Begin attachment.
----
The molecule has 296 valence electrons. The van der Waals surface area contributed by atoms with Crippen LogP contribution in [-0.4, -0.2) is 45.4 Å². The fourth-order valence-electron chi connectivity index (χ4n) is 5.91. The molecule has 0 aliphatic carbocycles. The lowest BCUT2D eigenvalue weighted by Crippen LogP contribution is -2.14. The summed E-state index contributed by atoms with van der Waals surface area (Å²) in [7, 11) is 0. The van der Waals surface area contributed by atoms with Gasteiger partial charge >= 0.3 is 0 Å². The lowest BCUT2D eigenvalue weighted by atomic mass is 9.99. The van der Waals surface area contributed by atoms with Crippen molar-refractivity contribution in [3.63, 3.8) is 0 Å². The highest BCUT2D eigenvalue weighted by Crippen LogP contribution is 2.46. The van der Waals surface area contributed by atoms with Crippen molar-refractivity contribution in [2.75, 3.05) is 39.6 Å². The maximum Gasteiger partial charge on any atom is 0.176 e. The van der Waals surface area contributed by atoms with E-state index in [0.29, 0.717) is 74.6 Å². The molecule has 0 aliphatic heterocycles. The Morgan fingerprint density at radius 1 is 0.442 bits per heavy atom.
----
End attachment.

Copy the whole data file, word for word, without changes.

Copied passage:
The molecule has 296 valence electrons. The van der Waals surface area contributed by atoms with Crippen LogP contribution in [-0.4, -0.2) is 45.4 Å². The fourth-order valence-electron chi connectivity index (χ4n) is 5.91. The molecule has 0 aliphatic carbocycles. The lowest BCUT2D eigenvalue weighted by Crippen LogP contribution is -2.14. The summed E-state index contributed by atoms with van der Waals surface area (Å²) in [7, 11) is 0. The van der Waals surface area contributed by atoms with Gasteiger partial charge >= 0.3 is 0 Å². The lowest BCUT2D eigenvalue weighted by atomic mass is 9.99. The van der Waals surface area contributed by atoms with Crippen molar-refractivity contribution in [3.63, 3.8) is 0 Å². The highest BCUT2D eigenvalue weighted by Crippen LogP contribution is 2.46. The van der Waals surface area contributed by atoms with Crippen molar-refractivity contribution in [2.75, 3.05) is 39.6 Å². The maximum Gasteiger partial charge on any atom is 0.176 e. The van der Waals surface area contributed by atoms with E-state index in [0.29, 0.717) is 74.6 Å². The molecule has 0 aliphatic heterocycles. The Morgan fingerprint density at radius 1 is 0.442 bits per heavy atom.